A flight data recorder (FDR) is the primary source of information during an air accident investigation. It has an interesting history and has undergone significant progress since its invention. FDRs have been in use for more than 70 years and counting. These tools have various functions beyond tracking flights after unexpected events.
FDRs are also used to evaluate the pilot’s skills, utilize the pilot’s training, and diagnose onboard systems. Despite being widely called “black boxes,” they are actually bright orange. The bright color makes it easy to recover them after an accident.
The working mechanism of an FDR
The black box (FDR) was first used in 1947 but became mandatory in 1958. An FDR is vital for understanding and preventing aviation accidents. It records all conversations and other types of information about the plane. Its sturdy design makes it resistant to harsh conditions.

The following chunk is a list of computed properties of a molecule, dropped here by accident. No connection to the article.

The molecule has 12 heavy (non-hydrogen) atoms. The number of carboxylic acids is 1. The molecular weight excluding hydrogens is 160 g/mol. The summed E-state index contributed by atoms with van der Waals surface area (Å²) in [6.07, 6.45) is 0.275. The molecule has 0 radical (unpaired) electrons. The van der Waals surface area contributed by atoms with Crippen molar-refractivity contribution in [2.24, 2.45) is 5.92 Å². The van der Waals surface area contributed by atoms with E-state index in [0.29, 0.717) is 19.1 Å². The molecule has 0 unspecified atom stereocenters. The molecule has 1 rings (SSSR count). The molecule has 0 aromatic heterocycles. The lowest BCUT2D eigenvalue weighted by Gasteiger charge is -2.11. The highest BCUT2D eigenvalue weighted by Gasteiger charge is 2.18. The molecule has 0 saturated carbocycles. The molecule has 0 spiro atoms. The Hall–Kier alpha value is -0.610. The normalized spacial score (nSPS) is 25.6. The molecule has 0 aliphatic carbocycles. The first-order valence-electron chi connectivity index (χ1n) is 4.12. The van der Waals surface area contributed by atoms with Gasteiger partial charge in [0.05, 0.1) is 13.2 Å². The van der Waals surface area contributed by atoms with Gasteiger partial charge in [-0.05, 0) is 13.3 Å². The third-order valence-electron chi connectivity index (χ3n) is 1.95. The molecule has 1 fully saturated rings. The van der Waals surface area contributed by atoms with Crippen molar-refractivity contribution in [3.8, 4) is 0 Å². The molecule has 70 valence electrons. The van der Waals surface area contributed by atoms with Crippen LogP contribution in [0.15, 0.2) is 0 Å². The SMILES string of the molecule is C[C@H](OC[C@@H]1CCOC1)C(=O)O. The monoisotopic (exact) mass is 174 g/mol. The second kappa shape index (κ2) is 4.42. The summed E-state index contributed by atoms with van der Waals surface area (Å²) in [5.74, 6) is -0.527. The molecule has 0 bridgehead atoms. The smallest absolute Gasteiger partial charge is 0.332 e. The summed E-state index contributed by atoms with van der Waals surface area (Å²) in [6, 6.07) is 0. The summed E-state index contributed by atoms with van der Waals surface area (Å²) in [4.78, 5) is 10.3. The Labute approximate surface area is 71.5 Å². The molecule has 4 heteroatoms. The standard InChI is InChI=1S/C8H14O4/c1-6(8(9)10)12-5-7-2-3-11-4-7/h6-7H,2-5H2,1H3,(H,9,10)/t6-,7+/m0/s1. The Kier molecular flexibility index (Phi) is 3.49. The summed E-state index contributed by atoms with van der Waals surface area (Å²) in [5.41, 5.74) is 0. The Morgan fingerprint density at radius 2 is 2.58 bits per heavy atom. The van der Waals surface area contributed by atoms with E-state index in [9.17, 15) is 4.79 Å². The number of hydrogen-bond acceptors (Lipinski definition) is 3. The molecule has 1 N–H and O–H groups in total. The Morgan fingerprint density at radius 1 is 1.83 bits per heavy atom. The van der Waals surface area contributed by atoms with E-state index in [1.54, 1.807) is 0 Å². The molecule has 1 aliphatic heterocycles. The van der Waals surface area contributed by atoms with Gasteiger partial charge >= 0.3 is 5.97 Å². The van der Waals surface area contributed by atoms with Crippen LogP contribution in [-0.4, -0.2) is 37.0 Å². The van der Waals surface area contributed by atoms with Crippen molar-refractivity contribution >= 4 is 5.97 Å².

A passenger’s black box can survive for three months under the sea. It weighs an average of five kilograms and activates as soon as it interacts with the water. The device starts sending signals immediately making it easy for the team trying to locate the plane.
What does a black box readout capture?
The FDR’s readouts capture crucial flight parameters that help in understanding the aircraft’s behavior during different phases. It records everything related to the hardware and instruments present in the cockpit. The black box’s readout provides insight into an aircraft’s health and the cockpit’s avionic function.
Below is some of the information recorded in an FDR readout:
- Engine performance
- Flight path parameters
- Control inputs
- Time and location
- System status
- Recording parameters characteristics
The information recorded in a flight data recorder is essential. It identifies flight accident causes and aids in aircraft airworthiness maintenance.